Saudi Arabia

Hajj 2024: 8 Countries Confirm Pilgrim Deaths As Tally Crosses 1,300

More than 1,300 pilgrims reportedly died in this year’s Haj as extreme heat swept across Saudi Arabia and the holy city of Makkah.

Saudi health minister Fahad Al Jalajel earlier confirmed a total of 1,301 deaths — caused by pilgrims “walking long distances under direct sunlight without adequate shelter or comfort”. The fatalities also included elderly people and those suffering from chronic illnesses, he added.

Some 83 per cent of those who died were among those people not authorised to make the annual pilgrimage, the minister said.

Temperatures that hit high of 51.8℃ hammered the nearly two million people who flocked the holy city Makkah for this year’s Haj. It was “extremely challenging”, said pilgrims who reported seeing “people fainting all around”.

Over the past few days, authorities from at least eight countries have confirmed deaths among their pilgrims:

Egypt: 672

Majority of those who died were Egyptians, with figures hitting 672, security and medical sources saying the toll told Reuters. Twenty-five were still missing.

An Egyptian crisis unit tasked with investigating the situation has suspended the licences of 16 tourism companies, accusing them of being responsible for deaths it said were mainly among pilgrims not registered under the official system.

The agencies are being blamed for sending pilgrims to Saudi on personal visit visas, rather than Haj visas.

These companies did not provide the pilgrims with services of any kind, including medical, the authority said, without naming the firms involved.

Indonesia: 236

A total of 236 Indonesians died, according to data from the Southeast Asian country’s government.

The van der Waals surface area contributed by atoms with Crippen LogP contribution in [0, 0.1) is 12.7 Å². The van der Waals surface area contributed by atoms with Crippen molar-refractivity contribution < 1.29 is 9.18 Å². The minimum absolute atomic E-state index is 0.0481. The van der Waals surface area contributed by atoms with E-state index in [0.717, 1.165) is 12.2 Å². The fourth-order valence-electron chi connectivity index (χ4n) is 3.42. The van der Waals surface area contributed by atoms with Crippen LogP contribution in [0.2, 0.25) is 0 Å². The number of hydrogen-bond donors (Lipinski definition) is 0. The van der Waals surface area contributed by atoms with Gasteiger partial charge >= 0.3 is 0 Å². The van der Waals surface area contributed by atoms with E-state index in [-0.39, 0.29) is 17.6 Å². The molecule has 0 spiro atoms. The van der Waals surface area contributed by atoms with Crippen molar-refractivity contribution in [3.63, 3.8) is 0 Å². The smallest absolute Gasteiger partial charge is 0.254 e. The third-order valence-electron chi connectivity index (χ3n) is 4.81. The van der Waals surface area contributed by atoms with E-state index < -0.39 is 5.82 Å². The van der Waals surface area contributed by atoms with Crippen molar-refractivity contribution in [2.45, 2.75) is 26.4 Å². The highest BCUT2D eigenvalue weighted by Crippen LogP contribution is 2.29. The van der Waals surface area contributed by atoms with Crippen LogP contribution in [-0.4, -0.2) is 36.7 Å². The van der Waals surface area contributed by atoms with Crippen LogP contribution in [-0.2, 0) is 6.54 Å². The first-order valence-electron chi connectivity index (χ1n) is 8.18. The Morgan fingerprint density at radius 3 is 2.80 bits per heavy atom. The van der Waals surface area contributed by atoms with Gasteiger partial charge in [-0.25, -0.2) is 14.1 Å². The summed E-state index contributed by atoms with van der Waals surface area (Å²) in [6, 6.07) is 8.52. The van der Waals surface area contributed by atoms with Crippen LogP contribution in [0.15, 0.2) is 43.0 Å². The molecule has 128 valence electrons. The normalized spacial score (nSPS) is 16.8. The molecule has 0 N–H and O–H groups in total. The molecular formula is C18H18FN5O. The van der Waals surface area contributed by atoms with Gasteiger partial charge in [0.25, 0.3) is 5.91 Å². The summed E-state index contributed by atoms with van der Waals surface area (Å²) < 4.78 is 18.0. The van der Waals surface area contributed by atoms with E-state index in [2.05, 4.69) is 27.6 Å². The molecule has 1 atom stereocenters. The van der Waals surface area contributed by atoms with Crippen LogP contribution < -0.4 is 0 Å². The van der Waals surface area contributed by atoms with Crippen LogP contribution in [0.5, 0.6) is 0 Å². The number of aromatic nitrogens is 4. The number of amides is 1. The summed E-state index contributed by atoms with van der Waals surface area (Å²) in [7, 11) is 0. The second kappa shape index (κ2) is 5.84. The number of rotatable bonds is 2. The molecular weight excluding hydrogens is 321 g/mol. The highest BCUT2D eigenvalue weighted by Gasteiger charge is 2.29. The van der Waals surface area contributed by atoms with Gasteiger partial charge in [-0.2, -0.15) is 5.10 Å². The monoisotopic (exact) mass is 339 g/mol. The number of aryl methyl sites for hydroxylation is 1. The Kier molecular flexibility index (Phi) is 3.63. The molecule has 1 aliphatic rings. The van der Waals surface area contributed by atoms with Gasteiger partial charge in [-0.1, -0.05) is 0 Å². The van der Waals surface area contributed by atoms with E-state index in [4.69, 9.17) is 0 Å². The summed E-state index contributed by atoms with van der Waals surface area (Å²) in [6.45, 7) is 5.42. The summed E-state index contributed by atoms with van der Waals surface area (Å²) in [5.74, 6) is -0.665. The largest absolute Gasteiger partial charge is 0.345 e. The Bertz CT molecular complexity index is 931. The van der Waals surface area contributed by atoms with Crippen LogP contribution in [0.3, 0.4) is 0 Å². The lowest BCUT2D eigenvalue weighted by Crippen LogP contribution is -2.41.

The data, however, did not specify if any of the deaths were due to heat stroke.

Jordan: 99

Some 99 Jordanian pilgrims died while perfoming Haj, according to the kingdom’s foreign ministry.

Search is still ongoing as a few more remain missing. So far, out of 112 reported missing, 97 had been accounted for, local media reported.

Companies found to have facilitated the trips of unauthorised pilgrims had been suspended in the country. About 28 people were also accused of fraud, according to reports.

Tunisia: 49

At least 49 Tunisians died in Saudi Arabia during the past week, and families are still searching for several missing people.

The fatalities have sparked widespread criticism in the African country — prompting Tunisian President Kais Saied to sack Brahim Chaibi, the minister of religious affairs.

India: 98

The latest death toll among Indian nationals was 98, according to the South Asian country’s External Affairs agency

“Some are because of natural causes and we had many old-age pilgrims. And some are due to the weather conditions, that’s what we assume,” a diplomat in Saudi Arabia, who spoke on condition of anonymity, earlier told AFP.

Other countries

Iran, Senegal, and the Philippines have also reported deaths.

For Muslims, Hajj — one of the five pillars of Islam — is a profound spiritual experience that wipes away sins and brings them closer to God. While the pilgrimage is an annual affair, many wait years for their turn as only a limited number of people from every country are allowed to go on the sacred journey.

Haj permits are allocated to countries on a quota system and distributed to individuals through a draw.

Even for those who can obtain them, the steep costs spur many to attempt the hajj without a permit, though they risk arrest and deportation if caught.

For the past several years, the mainly outdoor rituals have fallen during the sweltering Saudi summer.

The timing of Haj moves forward about 11 days each year in the Gregorian calendar, meaning that next year, it will take place earlier in June, potentially in cooler conditions.

A 2019 study by the journal Geophysical Research Letters said because of climate change, heat stress for Haj pilgrims will exceed the “extreme danger threshold” from 2047 to 2052 and 2079 to 2086, “with increasing frequency and intensity as the century progresses”.

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Khaleej Times

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